Aside from the appearance of one article on chemistry education, the division of unexpected topics seems to be primarily society business (eg. who is being elected president, who are presiding officers, or where the annual meeting should be held), and methodology (eg. what is chemistry, what kinds of experimental procedures are acceptable).  Generally speaking, when looking at influence of the editorial board, it seems that methdology (somewhat surprisingly) takes a leading role.

I want to return to my original question, however: Do Journals Help Understand Professionalization? (at least in this particular case of one professional society).  On the one hand, I am inclined to say yes.  We actually see how the writers for the journal are deciding on what chemistry is, and though one might think that this would be a more important issue at the start of a journal’s lifetime, the major debates seem to be happening thirty to forty years after the journal’s foundation.

On the other hand, I am also inclined to question this data.  Though I am confident that I have broken down the topics that are not dealing with chemical experiments and reasonable confident that I have been able to separate out society business and methodology topics, I am somewhat skeptical of what this really shows.  I used Mallet to create topic models for years in a journal.  In essence this is showing me not article by article what is being discussed, but rather topics, or general ideas being discussed in the journal.  Thus, my topic models are a somewhat generalized overview of the journal data itself. Furthermore, I have abstracted out that data into even higher topics of expected and unexpected.  Finally, when I divided by editors, certain trends seemed to become even greater (like the doubling of unexpected topics).

What does all of this mean?  I am trying to determine how a professional society defined itself by using their means of communication, the journal.  There could be multiple ways of doing this, and I experimented with topic modelling.  I am very happy that I was able to find some interesting trends, but I wonder how much the generalization of particular articles (and my interpretations on top of that), may be skewing things even more.  As historians think about using big data for interpretation, I think this question becomes even more important.  When we choose a certain method that a computer then models what we’re seeing, and we’re not doing the traditional close readings that historians do, does that methodology then skew our results.  Furthermore, if we then apply our findings to policy or other practical ends, what are the implications of that?  I don’t pretend to have the answers to these questions in a blog post, but I think we nee to be asking these questions, and also thinking about ways of discussing how our data were manipulated in order to make it clear to our colleagues critiquing our work and also to our readers, who may not understand the particularities of dealing with statistical topic modeling or working with historical data sets.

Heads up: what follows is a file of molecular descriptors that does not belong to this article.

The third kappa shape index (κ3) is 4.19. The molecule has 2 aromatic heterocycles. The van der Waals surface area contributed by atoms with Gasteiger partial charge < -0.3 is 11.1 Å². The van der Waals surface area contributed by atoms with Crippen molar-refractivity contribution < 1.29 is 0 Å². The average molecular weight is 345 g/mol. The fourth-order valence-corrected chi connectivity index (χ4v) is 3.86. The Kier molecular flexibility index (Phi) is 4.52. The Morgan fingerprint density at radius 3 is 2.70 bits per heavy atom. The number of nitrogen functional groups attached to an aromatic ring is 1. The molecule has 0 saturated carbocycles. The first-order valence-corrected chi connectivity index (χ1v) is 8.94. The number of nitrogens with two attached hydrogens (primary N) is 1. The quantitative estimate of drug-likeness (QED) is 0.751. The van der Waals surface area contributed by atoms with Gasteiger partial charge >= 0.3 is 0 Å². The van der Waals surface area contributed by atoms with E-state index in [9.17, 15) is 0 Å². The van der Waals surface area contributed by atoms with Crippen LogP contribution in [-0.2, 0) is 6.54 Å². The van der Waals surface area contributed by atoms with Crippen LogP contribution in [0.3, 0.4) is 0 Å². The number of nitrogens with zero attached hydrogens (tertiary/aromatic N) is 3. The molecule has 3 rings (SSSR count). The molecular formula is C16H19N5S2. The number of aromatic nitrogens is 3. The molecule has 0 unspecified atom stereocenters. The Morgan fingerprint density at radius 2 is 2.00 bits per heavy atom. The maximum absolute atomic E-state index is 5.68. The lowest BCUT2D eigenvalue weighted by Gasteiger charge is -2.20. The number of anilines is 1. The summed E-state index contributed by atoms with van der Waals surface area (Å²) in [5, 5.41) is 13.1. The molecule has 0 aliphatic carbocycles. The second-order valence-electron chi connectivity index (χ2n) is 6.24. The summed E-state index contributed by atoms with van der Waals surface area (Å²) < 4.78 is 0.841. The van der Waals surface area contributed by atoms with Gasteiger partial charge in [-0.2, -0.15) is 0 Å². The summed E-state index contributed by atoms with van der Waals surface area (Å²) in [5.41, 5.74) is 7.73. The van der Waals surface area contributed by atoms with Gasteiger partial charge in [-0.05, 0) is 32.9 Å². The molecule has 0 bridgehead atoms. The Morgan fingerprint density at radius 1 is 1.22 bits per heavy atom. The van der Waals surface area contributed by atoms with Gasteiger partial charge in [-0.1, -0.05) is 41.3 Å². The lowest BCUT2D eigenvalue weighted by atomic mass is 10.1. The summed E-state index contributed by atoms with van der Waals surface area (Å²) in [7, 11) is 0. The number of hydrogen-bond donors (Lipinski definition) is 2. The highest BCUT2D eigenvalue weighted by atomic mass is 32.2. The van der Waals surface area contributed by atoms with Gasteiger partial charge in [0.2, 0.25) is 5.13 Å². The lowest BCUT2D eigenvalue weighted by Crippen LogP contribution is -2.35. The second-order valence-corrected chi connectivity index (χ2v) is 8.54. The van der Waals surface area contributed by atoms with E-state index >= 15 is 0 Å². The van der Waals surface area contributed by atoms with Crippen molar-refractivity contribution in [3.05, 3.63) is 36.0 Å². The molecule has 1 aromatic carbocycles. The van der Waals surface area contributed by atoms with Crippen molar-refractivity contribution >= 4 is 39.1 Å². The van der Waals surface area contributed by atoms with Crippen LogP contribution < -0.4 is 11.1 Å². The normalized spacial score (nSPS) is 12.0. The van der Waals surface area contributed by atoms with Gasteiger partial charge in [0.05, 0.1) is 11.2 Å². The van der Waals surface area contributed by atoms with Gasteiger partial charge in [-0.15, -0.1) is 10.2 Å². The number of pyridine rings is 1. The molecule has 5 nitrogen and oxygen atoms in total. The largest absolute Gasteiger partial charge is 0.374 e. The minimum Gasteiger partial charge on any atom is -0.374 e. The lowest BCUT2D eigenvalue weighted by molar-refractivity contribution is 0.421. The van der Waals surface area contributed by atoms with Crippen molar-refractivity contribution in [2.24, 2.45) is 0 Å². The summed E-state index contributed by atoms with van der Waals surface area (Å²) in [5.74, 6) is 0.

Visually Representing History

I’m beginning to think now about some visual ways of representing what is happening in the Journal of the American Chemical Society.  This presents some interesting challenges.  Though there is some historiography about the society, for the most part, what I have been able to find is in a history of the society written in 1952 in celebration of its 75th anniversary.  From a historian’s point of view, this history has multiple methodological problems (technological determinism, whiggism, full of details without much analysis, and I could go on).  It is however what I have.  Thus, a way I am thinking about representing my topic models is by using this (admittedly problematic) history in order to create a kind of timeline. To put this another way, this history presents a narrative of topical progress between the founding of the society and 1952, or, at least it states what certain chemists thought was topical progress.  My data shows reality (at least within the flagship journal).  So, I think it would be interesting to construct some topics from the 1952 history and then see whether the journal does or doesn’t reflect that reality.

For those of you more visually oriented, as I was trying to think about how to do this, I went to Ted Underwood’s site to some pages about methodology.  I think my visualization might look something like this:


The line  (thought it probably wouldn’t be as curved as this one) would represent the topics that the 1952 history says are happening over a set number of years (in my case 1879 – 1922).  The dots would represent the actual topics.

This visualization would, I think, show whether the 1952 history is accurately reflecting the topics in the Journal itself.

Tied to this, I am also doing query sampling of the same data against the Stanford Encyclopedia of Philosophy (another blog post on that later).  What I hope to answer is a related with a different method.  Does a standard reference work in the field reflect what is actually happening?  So far, not surprisingly, the query sampling shows that my corpus is mostly related to chemistry.  I suspect though that an analysis of the secondary entries will be what is most interesting.